Review Fix chats with Mayan Engelman and Eliran Peled, who discuss their new film, Cinema Rex.
About Mayan Engelman:
Award winning director and art director Mayan Engelman is an Independent Visual Development artist who specializes in Character Design and Concept Art for Animation. She received her Animation B.F.A from Bezalel (Academy of Arts and Design, Jerusalem). Her graduation film The Cabinet Decision screened at Annecy International Animated Film Festival 2015 and many other film festivals. Currently, Mayan is working for Netflix, creating Visual Development for an unannounced animated feature. Mayan served in Cinema Rex as also the art director and animation director.
About Eliran Peled:
Award winning director and producer Eliran Peled has directed 14 shorts including Happy Birthday Mr.Brown (2018) which screened in over 40 festivals, was a finalist in the Open Toronto Festival 2019 and won the Best Short Award at the West Hollywood Awards 2018. Peled is the youngest director ever in Israel to receive the main government fund to direct his first feature film Euphoria-Victory Year. Currently, he is a producer on the Israeli TV show Dear Diary and in pre-production for a new documentary TV series. He is also working as a producer and content developer in the Israeli production company Sumayoko, which produced the Cannes Series winning show On The Spectrum. Eliran served in Cinema Rex as also writer and producer.
Review Fix: Why is the topic of this film important today?
Eliran: I believe that the story of “Cinema Rex” will always be relevant, but in time like this- that the division is so apparent I think that it is vital to produce family content about the power of communication, and the ability of Cinema to unite.
Mayan:In the micro aspect, our story takes place in Jerusalem, which has been a divided city since forever.
For me, Rex’s story is a massive point in our national history that should have its spot of shine, and a great example, coexistence is possible, even in the most divided city in the world.
In the macro aspect, Racism and hatred are an international disease that has lived among us forever, so I feel that Rex story should tell everywhere, and hopefully inspire and encourage children around the world.
Review Fix: What inspired this film?
Eliran: “Cinema Rex” was a real place the existed in Jerusalem at the ’30s and ’40s, so the work on the film started from the research about the real place. Lately, when we pitch the film, we describe it as A family picture that combines the nostalgia of “Cinema Paradiso” and the magic of “Mary Poppins” in a Middle Eastern setting.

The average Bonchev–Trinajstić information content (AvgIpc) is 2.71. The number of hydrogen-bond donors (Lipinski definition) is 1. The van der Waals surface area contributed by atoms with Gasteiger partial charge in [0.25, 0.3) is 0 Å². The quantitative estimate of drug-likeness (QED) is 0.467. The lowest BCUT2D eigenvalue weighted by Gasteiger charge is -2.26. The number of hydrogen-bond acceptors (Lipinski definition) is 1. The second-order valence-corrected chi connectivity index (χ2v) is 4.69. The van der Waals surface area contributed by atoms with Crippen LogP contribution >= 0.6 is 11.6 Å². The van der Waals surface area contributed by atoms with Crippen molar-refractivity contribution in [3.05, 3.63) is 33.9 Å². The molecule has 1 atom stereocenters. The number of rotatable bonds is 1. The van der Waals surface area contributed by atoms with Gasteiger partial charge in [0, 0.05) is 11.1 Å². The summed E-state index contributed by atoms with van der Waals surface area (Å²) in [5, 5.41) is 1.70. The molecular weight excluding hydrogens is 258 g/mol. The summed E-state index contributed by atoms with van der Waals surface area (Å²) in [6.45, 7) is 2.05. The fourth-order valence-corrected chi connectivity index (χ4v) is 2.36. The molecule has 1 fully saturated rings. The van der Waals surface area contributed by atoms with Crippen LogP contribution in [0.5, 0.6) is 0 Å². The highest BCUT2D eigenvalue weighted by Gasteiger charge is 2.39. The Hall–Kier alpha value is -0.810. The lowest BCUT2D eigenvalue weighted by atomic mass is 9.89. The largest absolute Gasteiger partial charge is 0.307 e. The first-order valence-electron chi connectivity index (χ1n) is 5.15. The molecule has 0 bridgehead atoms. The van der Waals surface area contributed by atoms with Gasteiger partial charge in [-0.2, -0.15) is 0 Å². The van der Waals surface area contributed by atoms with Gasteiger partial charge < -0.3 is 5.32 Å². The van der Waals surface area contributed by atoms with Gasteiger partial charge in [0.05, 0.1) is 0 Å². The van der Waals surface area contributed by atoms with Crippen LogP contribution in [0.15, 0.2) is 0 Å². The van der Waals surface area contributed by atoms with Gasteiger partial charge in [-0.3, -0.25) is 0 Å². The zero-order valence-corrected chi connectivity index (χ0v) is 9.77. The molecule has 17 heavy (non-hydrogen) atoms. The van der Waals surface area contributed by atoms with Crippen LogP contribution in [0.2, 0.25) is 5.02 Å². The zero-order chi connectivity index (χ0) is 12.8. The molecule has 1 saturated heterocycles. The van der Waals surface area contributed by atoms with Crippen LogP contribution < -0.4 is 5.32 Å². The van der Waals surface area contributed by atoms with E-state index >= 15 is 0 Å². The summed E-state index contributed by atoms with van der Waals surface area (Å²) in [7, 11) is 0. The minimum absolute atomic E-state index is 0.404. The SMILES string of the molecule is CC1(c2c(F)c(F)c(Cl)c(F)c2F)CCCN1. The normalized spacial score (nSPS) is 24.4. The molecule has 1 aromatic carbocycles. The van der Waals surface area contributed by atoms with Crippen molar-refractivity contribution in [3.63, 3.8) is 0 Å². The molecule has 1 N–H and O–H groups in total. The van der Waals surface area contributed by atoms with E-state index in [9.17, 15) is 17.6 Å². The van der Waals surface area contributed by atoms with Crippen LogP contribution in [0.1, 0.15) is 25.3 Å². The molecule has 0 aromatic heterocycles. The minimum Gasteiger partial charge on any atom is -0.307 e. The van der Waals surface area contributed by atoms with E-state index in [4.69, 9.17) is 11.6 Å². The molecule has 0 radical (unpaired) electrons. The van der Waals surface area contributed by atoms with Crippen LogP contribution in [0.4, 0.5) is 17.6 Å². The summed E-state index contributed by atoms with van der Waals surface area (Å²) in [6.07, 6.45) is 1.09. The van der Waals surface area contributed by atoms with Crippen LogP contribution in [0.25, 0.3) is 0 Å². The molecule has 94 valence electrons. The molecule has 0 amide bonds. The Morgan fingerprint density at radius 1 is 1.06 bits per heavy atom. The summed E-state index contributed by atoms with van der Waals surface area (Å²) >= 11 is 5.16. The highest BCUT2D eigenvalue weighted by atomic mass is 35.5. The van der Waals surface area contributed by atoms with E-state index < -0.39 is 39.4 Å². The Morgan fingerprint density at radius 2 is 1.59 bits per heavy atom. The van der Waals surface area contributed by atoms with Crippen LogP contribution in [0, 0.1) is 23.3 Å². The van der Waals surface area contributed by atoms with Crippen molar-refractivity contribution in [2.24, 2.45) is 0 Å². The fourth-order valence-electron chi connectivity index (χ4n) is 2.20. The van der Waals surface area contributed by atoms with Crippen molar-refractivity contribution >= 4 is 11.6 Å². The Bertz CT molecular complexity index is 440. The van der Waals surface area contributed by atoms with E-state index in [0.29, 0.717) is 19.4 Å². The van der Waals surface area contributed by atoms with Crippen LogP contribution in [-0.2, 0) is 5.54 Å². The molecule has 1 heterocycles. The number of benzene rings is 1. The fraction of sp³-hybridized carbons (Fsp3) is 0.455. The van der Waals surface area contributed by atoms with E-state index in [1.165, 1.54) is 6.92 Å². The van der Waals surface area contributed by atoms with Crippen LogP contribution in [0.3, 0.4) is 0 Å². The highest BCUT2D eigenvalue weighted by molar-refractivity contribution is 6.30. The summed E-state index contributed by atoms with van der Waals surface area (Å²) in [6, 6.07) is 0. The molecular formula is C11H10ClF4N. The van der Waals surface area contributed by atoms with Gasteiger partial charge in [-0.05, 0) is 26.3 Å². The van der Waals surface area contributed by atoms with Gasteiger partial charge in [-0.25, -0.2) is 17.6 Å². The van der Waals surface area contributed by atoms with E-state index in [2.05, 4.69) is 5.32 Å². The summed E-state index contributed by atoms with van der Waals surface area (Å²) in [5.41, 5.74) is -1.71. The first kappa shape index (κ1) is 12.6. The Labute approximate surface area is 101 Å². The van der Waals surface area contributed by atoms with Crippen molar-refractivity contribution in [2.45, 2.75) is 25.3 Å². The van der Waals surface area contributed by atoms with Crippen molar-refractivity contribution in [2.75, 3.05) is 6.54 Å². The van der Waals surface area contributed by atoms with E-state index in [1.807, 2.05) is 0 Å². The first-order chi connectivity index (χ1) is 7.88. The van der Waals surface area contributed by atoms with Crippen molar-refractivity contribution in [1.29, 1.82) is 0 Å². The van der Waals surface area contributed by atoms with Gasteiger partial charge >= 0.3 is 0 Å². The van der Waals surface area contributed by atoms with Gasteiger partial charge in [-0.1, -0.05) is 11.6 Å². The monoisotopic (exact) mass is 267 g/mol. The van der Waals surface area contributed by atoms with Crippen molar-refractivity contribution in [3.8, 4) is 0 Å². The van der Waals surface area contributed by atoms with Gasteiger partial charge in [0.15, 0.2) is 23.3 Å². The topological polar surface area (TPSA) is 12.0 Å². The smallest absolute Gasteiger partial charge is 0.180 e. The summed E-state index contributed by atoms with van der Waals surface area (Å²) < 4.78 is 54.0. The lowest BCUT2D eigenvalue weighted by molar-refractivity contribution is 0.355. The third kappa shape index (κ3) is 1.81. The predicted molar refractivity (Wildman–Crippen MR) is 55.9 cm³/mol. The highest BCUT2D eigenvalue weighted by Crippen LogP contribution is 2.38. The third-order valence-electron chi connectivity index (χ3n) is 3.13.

Review Fix: Why was ‘Cinema Rex’ a perfect title for this short?
Eliran: It took us a lot of time to find the right title, the working title of the film was “Falling with Rex”, and when we started to pitch to project, we understood it’s quite problematic. The Israeli title is “Falling in love with Rex” Wich sound’s a lot better in Hebrew. After a lot of different titles tested we understood that “Cinema Rex” Is the best international title for our film.
Review Fix: How difficult was this film to put together?
Eliran: It was quite hard, 14 months of production, and an additional two and a half years to finance the project and for development work .
Mayan: It was a long journey, and we didn’t want to compromise budget-wise. So it was tough but satisfying to do it the way we believed.
Review Fix: How have the audiences been reacting to Cinema Rex?
Mayan: So far the reactions are truly moving for us, since the screening at Annecy we got a lot of really great feedback. After all these years of hard work, it is genuinely moving,
Review Fix: What films have inspired it the most?
Mayan: All of the great 30’s-50’s Disney films.
Review Fix: Cinema Rex was scheduled to screen at Annecy International Film Festival but due to the recent situation with the Coronavirus, it screened online. What are your thoughts on this and do you think a virtual film festival could have the same impact as an in-attendance film festival?
Eliran: It’s a wired year, and we were quite sad about it- “Cinema Rex” is a film that was made as a love letter to Cinema, so it is quite unfortunate that it wasn’t screened on the big screen yet. But I do think that due to the digital platform of Annecy more people were exposed to the film than what will be In a standard screening at the festival. I don’t think it has the same impact, but we are very thankful for the Annecy team that didn’t give up and created this platform- in time like these, it was truly the best solution.
Review Fix: What have you learned about yourself through this entire process?
Mayan: I learned a lot (especially from the mistakes I made along the way.
And the major thing for me to learn was how to co-create a story in a partnership. Luckily I found the best partner to do so, Eliran completes me in so many aspects, we have such a different set of skills that combined to an awesome partnership.
Eliran: I learn about the power cinema. Like the plot of “Cinema Rex”, the creation of our film unite me with my great partner in crime Mayan, and with a fantastic team from Israel and outside of it. I come from the live-action world, it is my first animation project at these levels, and it was quite amazing to be a part of something that requires this amount of collaboration with so many talented people.
Review Fix: What’s next?
Eliran: “Cinema Rex” was produced a proof of concept for a feature film that is currently in financing. The short is 7 min produced out from the feature film. We want to tell the full story of “Cinema Rex” to the screen and tell the story of Mouize and Ranin’s friendship against all the odds.